Wednesday, June 18, 2014

Native American Rock Art: Terese Habitation Site, El Paso Mountains

An interesting and unusual site, this one. Parked next to what at one time must have been a reliable spring one finds classical Coso style petroglyphs, stone rings where dwellings once stood, obsidian flakes and shards, bedrock mortars, metates and manos and grindings slicks (a metate is a smoothed stone worn by the grinding of food, usually portable and flat or concave from use, the mano being a stone used to pound or grind these ingredients). The site dates back to 600-1300 A.D. which correlates to other Coso dwelling sites in the deserts around Ridgecrest, a time frame known in this context as the Haiwee period. So stark is the surrounding desert that it is difficult to imagine an ecology which would support a population of natives such as this site indicates. But the signs are clear, this site was a village. 

A common theme in Coso style art is the pecked representation of the bighorn sheep. As most rock art is widely acknowledged to be shamanistic in its symbolism, and ritual in nature, the recurrence of the bighorn sheep in Coso rock art indicates the significance of this animal in both the religious sphere and as a food source. At the Terese site there are numerous examples of the bighorn, as well as anthropomorphics, cosmological symbols, and other animistic representations. 

There are no large slabs or vertical rock formations here, just a scattering of small boulders, few of which stand above waist level. Many of these rocks are marked on multiple sides, some being absolutely overrun with scrawling symbology. Some of these rocks have distinctly worn aspects, indications that the surface was used for grinding. An adjacent flat seems to have at one time been cleared of larger stones. The ground has been tamped to such a degree that few plants have taken root, and stone rings measuring 6-12ft in diameter indicate where dwellings were placed. A careful eye can identify several metates and manos. Interestingly, several of these stones are fractured, most likely due to the inherent fragility of laval rock and the recurrent pounding these took. Shards of black obsidian and stone flakes of other strains of glass-like rock are scattered throughout the site, signs of tool and point knapping. In all, this site is a rich window into the daily existence of a vanished hunter-gatherer society.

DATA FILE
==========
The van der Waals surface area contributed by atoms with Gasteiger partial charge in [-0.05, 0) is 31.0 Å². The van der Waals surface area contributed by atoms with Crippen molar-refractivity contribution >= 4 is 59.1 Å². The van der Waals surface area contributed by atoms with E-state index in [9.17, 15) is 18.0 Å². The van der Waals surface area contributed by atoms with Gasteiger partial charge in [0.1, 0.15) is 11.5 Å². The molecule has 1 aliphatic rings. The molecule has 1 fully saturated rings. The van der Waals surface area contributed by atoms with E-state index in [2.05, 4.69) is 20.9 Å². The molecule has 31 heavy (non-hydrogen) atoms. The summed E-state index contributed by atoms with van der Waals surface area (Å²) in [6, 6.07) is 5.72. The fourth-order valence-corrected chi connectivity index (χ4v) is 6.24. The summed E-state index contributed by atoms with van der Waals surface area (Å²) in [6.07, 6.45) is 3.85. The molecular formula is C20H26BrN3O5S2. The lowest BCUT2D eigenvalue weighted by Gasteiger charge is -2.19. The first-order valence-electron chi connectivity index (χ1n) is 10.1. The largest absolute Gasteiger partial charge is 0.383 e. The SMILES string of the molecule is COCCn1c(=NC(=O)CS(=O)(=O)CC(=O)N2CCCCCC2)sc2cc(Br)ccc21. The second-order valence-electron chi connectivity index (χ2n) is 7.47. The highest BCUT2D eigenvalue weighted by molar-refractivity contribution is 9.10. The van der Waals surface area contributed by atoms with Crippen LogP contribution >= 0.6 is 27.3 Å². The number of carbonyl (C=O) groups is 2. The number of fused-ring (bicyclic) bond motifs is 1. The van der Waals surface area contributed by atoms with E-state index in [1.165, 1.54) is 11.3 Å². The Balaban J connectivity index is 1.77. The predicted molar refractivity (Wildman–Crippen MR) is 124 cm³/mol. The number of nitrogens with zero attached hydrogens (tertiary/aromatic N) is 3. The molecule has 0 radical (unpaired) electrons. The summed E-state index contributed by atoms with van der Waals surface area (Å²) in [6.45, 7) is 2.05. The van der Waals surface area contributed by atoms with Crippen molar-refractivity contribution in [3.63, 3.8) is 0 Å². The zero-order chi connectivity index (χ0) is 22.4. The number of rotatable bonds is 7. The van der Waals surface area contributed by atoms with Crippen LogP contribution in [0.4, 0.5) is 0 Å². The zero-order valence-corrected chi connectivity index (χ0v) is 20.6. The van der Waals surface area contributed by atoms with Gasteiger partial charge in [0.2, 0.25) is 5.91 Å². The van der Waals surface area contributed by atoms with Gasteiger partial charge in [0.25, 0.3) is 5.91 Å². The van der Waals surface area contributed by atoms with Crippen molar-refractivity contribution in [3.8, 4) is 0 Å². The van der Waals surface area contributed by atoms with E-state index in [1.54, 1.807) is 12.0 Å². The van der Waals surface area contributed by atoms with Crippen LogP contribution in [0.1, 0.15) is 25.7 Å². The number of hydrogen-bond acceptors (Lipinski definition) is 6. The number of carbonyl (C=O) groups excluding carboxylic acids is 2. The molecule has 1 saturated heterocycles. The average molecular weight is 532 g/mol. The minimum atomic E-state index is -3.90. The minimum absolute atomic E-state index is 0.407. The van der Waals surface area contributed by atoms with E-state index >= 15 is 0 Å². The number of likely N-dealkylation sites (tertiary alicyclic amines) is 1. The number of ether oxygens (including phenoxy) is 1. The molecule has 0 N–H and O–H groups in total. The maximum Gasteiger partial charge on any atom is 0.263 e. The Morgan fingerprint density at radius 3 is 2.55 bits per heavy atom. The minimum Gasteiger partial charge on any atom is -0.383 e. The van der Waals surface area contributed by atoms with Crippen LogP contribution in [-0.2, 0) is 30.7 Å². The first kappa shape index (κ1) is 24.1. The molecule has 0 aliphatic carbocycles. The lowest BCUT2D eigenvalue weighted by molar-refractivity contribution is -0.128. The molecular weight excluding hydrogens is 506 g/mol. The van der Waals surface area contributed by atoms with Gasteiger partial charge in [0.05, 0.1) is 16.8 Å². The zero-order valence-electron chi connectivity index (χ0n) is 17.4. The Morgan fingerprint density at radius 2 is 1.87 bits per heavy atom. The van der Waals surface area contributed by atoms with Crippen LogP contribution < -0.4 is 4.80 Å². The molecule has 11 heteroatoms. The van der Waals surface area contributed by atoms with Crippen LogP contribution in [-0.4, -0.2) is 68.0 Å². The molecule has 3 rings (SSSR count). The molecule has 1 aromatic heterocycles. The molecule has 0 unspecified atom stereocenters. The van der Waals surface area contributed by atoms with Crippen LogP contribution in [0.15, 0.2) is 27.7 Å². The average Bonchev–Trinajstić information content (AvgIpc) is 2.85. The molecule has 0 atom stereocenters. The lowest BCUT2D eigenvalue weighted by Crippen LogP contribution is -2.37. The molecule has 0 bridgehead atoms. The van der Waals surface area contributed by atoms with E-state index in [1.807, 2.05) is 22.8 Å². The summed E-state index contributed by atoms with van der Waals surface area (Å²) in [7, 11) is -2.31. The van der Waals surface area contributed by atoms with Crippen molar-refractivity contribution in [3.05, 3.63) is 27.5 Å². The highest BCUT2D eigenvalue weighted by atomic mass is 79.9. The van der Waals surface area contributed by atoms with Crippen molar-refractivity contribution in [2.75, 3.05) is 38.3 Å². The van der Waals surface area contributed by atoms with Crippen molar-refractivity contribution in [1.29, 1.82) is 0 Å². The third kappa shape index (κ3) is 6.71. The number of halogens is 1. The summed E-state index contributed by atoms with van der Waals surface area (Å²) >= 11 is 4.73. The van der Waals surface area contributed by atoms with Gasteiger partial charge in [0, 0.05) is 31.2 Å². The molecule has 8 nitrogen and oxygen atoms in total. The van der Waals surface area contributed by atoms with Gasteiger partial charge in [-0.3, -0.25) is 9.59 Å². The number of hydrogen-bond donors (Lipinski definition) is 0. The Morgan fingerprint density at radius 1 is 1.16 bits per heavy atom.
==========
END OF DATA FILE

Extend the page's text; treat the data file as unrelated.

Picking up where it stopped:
Stone ring with central bedrock mortar.
Grinding slick.

I don't know what the worn holes might have been used for. I'm theorizing that they may have been used to hone wooden or bone points.

A fractured metate and on top, a worn mano.
These rock rings indicate dwelling placements.

These dishes are larger than cupules, yet smaller than mortars.

A metate and mano, and just a handful of the thousands of shards and flakes which litter this site.


  1. David, excellent write-up and job well done on capturing the full story at this site. Agreed, all signs present seem to point to an active village. Liking those bighorn petros!

  2. Of all the habitation sites I've been to, this one is my favorite. I guess because it's pretty darn pristine. There are so many flakes, partial points, shards and everything else you can think of...just sitting there. Nice photos and narrative David.